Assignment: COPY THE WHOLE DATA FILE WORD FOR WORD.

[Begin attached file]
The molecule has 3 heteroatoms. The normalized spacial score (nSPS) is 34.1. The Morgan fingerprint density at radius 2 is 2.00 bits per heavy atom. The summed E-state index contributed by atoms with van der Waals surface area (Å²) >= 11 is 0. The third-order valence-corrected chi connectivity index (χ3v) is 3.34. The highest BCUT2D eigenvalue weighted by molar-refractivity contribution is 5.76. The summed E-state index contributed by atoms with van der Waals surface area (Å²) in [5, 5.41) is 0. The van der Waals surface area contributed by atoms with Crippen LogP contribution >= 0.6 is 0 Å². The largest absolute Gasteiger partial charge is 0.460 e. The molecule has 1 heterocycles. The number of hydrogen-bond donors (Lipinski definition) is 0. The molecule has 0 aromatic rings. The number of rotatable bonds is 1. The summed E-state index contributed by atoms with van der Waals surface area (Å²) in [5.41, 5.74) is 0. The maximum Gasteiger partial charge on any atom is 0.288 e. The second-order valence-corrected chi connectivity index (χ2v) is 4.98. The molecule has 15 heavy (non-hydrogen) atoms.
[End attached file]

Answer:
The molecule has 3 heteroatoms. The normalized spacial score (nSPS) is 34.1. The Morgan fingerprint density at radius 2 is 2.00 bits per heavy atom. The summed E-state index contributed by atoms with van der Waals surface area (Å²) >= 11 is 0. The third-order valence-corrected chi connectivity index (χ3v) is 3.34. The highest BCUT2D eigenvalue weighted by molar-refractivity contribution is 5.76. The summed E-state index contributed by atoms with van der Waals surface area (Å²) in [5, 5.41) is 0. The van der Waals surface area contributed by atoms with Crippen LogP contribution >= 0.6 is 0 Å². The largest absolute Gasteiger partial charge is 0.460 e. The molecule has 1 heterocycles. The number of hydrogen-bond donors (Lipinski definition) is 0. The molecule has 0 aromatic rings. The number of rotatable bonds is 1. The summed E-state index contributed by atoms with van der Waals surface area (Å²) in [5.41, 5.74) is 0. The maximum Gasteiger partial charge on any atom is 0.288 e. The second-order valence-corrected chi connectivity index (χ2v) is 4.98. The molecule has 15 heavy (non-hydrogen) atoms.